It is often said that the ones we love are the people who end up hurting us the most. This is especially true within the complex, and often confusing, confines of the family structure. Regardless of our cultural backgrounds, the sometimes awkward and painful dynamics that makes up families unites us all. We may not all have the same experiences, but we can identify with a person like Violet Weston (Meryl Streep). She is that member of the family who feels the need to spew her acid tongue versions of “the truth” regardless of who it impacts. She is the person who attempts to bring everyone down to her level of misery while still expecting sympathy and support.
The strange thing about family is that it is the only place where this type of verbal and mental abuse seems acceptable. Despite what we may have achieved in our lives, we never seem to escape reverting back to our unofficial roles once back within the confines of the family home. Some are instantly forced into being caregivers; others will try to assert their leadership; some will suffer verbal badgering in silence; while others will endure their fellow family members just long enough until that can simply wash their hands of the issue.
In August: Osage County director John Wells holds up an unflinching mirror of a family structure that we know all too well. At the centre of the chaotic Weston household is Violet and her husband Beverly (Sam Shepard), a couple who have settled into an unhealthy, but comfortable, routine of indulging in their own vices. Violet, suffering from cancer, is addicted to pills, while Beverly drowns his sorrows in alcohol. One day, after unexpectedly hiring a Native American maid (Misty Upham) to take care of Violet, Beverly goes for a walk and never returns. After a few days a distraught Violet calls on the only support she knows…her family. The first to offer assistance is her sister Mattie Fae Aiken (Margo Martindale) and her husband Charles (Chris Cooper). Just as brash as Violet, Mattie does not hesitate to berate her seemingly, according to her, dimwitted son “Little” Charles (Benedict Cumberbatch).
Also answering the call, begrudgingly mind you, is Violet’s three daughters: Barbara Weston-Fordham (Julia Roberts), Karen Weston (Juliette Lewis) and Ivy Weston (Julianne Nicholson). Strong-willed like her mother, Barbara struggles to raise her teenage daughter Jean (Abigail Breslin) while facing a crumpling marriage to Bill (Ewan McGregor). Karen is the free spirit of the three who prefers to run away from her problems rather than confront them. She shows up to her mother’s house with a new fiancée, Steve Heidebrecht (Dermot Mulroney), who seems more interested in impressing Jean with his “hipness” than consoling Karen in a time of crisis. Of all Violet’s daughters, it is Ivy who has had to endure the most of her mother’s wrath. The one who stayed closest to home, Ivy has been the de facto caregiver during portions of her mother’s ailments.
As is often the case when family gets together, tensions rise as both the whereabouts of Beverly and long hidden secrets are revealed. However, unlike most star-studded family dramas, John Wells does not even remotely hint at a warm fuzzy about face for any of his characters. Instead, Wells takes them, and the viewer, through the raw and downright dirty ways in which a family can inflict pain on itself. This is not an image of life the way we want it to be, but rather a pulpy version of the way life often is. We cannot choose our family, even if we marry into it, yet the best we can do is hope to survive them until the next family crisis calls us back home.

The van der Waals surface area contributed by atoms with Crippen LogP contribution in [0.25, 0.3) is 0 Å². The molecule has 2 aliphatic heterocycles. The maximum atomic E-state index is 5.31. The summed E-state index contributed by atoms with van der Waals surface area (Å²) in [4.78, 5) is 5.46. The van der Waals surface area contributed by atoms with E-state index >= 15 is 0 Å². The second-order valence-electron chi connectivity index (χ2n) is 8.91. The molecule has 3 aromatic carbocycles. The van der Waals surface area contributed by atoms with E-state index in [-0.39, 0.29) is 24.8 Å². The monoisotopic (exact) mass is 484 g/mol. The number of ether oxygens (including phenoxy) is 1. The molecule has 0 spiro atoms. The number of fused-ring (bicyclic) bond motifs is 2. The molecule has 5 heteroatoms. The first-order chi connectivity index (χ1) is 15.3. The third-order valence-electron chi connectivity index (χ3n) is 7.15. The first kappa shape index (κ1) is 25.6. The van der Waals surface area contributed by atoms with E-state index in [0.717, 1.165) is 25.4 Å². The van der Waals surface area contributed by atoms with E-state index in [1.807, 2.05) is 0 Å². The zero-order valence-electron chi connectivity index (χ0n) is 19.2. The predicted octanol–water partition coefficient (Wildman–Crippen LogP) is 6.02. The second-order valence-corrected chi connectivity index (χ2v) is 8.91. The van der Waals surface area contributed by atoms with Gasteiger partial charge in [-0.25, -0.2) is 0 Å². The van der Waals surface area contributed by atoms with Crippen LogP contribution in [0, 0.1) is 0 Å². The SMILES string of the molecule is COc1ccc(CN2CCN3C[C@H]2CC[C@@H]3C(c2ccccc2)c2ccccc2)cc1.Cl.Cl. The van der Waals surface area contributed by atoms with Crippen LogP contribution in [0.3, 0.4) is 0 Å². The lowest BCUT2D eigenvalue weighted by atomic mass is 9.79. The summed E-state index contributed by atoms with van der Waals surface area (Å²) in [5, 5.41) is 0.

Though August: Osage County may sound like a bleak endeavor, what makes it thrilling to watch is the sensational performances by the ensemble cast. It has almost become a cliché to assume that Meryl Streep is wonderful in every role she touches, but she truly provides a master class in acting here. There is an illness in Violet that goes much deeper than the cancer in her mouth. Streep always keeps you guessing as to whether her vicious bile is inherent or something that has come with years of hardship. To her credit, Julia Roberts gives one of the most underappreciated supporting performances of the past year. Matching Streep beat for beat, Roberts’ Barbara is a woman who feels like she needs to constantly take control of any given situation, but often lacks the foresight that her mother has. In many ways Barbara’s desire for control has caused as much friction in her marriage as it has in the Weston household at large.
The performances elevate August: Osage County above other modern films that have been adapted from plays. Wells does not add many visual flourishes to the film favoring, instead, to wade in the thick melodrama. This allows us to both observe each new fracture as it surfaces, and reflect on how it alters the constantly evolving character dynamics. While the lack of truly memorable visual aesthetics keeps the film from going that extra step towards becoming an instant classic, it is hard not to fall under the pulpy melodramatic spell of the production. August: Osage County holds no punches in showing a family that is as broken as the cracked mirror we are looking at them through.